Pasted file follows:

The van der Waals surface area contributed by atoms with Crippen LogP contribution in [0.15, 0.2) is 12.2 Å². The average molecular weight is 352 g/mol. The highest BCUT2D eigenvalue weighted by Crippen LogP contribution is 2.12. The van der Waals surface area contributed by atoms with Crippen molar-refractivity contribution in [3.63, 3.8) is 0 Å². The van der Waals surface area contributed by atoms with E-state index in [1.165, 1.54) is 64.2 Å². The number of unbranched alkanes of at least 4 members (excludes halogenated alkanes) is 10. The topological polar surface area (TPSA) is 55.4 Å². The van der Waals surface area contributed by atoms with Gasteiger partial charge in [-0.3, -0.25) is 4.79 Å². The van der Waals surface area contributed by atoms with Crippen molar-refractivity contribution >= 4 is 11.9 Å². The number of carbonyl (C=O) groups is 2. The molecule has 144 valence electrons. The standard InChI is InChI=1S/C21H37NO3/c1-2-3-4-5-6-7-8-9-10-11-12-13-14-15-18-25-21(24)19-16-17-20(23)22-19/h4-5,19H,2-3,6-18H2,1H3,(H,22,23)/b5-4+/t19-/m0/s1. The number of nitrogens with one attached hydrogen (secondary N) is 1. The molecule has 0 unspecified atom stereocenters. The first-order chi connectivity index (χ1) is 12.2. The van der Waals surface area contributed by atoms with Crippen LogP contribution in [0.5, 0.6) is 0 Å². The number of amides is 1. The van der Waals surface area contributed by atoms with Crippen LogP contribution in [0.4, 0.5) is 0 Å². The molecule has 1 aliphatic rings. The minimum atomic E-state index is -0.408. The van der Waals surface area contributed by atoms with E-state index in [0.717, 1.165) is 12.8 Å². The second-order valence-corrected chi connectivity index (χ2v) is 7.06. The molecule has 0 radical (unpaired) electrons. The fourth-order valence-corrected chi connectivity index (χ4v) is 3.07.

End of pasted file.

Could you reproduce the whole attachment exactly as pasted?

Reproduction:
The van der Waals surface area contributed by atoms with Crippen LogP contribution in [0.15, 0.2) is 12.2 Å². The average molecular weight is 352 g/mol. The highest BCUT2D eigenvalue weighted by Crippen LogP contribution is 2.12. The van der Waals surface area contributed by atoms with Crippen molar-refractivity contribution in [3.63, 3.8) is 0 Å². The van der Waals surface area contributed by atoms with E-state index in [1.165, 1.54) is 64.2 Å². The number of unbranched alkanes of at least 4 members (excludes halogenated alkanes) is 10. The topological polar surface area (TPSA) is 55.4 Å². The van der Waals surface area contributed by atoms with Gasteiger partial charge in [-0.3, -0.25) is 4.79 Å². The van der Waals surface area contributed by atoms with Crippen molar-refractivity contribution >= 4 is 11.9 Å². The number of carbonyl (C=O) groups is 2. The molecule has 144 valence electrons. The standard InChI is InChI=1S/C21H37NO3/c1-2-3-4-5-6-7-8-9-10-11-12-13-14-15-18-25-21(24)19-16-17-20(23)22-19/h4-5,19H,2-3,6-18H2,1H3,(H,22,23)/b5-4+/t19-/m0/s1. The number of nitrogens with one attached hydrogen (secondary N) is 1. The molecule has 0 unspecified atom stereocenters. The first-order chi connectivity index (χ1) is 12.2. The van der Waals surface area contributed by atoms with Crippen LogP contribution in [0.5, 0.6) is 0 Å². The number of amides is 1. The van der Waals surface area contributed by atoms with Crippen LogP contribution in [0.4, 0.5) is 0 Å². The molecule has 1 aliphatic rings. The minimum atomic E-state index is -0.408. The van der Waals surface area contributed by atoms with E-state index in [0.717, 1.165) is 12.8 Å². The second-order valence-corrected chi connectivity index (χ2v) is 7.06. The molecule has 0 radical (unpaired) electrons. The fourth-order valence-corrected chi connectivity index (χ4v) is 3.07.